J. P. “Beau” Beaumont reflects on his early years as a detective with the Seattle Police Department in J. A. Jance’s novella, “Ring In the Dead.” The work, in e-book format, is among HarperCollins’ July 2013 releases. A paperback edition will follow in August.
In “Ring in the Dead” Beau receives a surprise visit from Anne Marie Nolan, the daughter of Beau’s first homicide division partner, Milton “Pickles” Gurkey. Anne Marie brings with her pages from a book her father was writing, detailing Pickles’ initial resentment at being saddled with the job of training a rookie like Beau.
Pickles’ account includes the nearly fatal heart attack he suffered in the parking lot of the Doghouse, a Seattle restaurant where he tried to prevent two men from walking out on their bill. The men fled the scene after killing a waitress, but it was Pickles who was accused of the crime after being found with the murder weapon.
The rest of the novella focuses on Beau’s efforts to clear Pickles of those charges. With Internal Affairs prohibiting him from officially following up on the case, Beau conducts his investigation under the radar with help from other police officers who also believe in Pickles’ innocence.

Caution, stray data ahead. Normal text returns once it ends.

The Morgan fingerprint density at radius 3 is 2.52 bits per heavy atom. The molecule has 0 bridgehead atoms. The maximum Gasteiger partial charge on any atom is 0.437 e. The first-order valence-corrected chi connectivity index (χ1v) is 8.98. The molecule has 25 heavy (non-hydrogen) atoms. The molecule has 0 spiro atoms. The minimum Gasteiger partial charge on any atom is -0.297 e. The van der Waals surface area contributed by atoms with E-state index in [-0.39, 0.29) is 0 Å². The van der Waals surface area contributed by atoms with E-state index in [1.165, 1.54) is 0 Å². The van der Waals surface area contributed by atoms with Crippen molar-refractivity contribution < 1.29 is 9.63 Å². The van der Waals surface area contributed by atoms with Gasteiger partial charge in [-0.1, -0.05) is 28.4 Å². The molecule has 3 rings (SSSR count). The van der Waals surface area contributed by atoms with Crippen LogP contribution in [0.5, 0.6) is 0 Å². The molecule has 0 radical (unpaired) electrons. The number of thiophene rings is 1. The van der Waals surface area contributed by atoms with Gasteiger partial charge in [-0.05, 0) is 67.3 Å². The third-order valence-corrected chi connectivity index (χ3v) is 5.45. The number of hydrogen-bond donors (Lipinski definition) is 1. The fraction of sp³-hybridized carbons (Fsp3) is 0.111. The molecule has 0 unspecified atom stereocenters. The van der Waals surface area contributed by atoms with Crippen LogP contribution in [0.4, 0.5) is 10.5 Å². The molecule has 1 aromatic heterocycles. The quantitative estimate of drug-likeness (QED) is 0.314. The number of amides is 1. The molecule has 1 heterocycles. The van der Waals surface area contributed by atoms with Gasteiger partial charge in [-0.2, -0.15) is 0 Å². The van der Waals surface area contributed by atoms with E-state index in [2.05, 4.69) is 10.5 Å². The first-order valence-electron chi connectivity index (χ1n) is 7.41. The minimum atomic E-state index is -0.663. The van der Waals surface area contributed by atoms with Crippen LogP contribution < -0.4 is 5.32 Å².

“Ring in the Dead” includes an excerpt from “Second Watch,” a September 2013 “J.P. Beaumont” novel. This book begins with Beau being hospitalized for knee replacement surgery.
As he emerges from anesthesia, Beau has a vision of a young blond-haired woman setting by his bedside. Identifying herself as Monica Wellington, the victim in the first homicide Beau and Pickles investigated together, she reproaches Beau for his failure to find her murderer. “You promised my mother you’d find out who did it,” she reminds him. “You never did.”
This scene is somewhat jarring after reading “Ring In the Dead” for reasons other than the obvious fact that Beau is conversing with a ghost. During her visit to Beau’s penthouse in “Ring In the Dead,” Ann Marie congratulated him for having solved the Wellington case. Therefore the novella seems to fall after “Second Watch” chronologically instead of before it.
According to its publisher, “Second Watch” will delve further into Beau’s early career, emphasizing events from his service in Vietnam. HarperCollins says, “Second Watch is a thought-provoking novel that is also a poignant look at one of the most painful and divisive moments in our history – Vietnam – and a reminder of the staggering cost of war and the debts we owe to those who served then . . . and those who do now.”
J. A. Jance began her “J.P. Beaumont” books in 1985 with the publication of “Until Proven Guilty.” “Second Watch” will be the 21st novel in this series.
FTC Full Disclosure: A review copy of this book was provided by its publisher.
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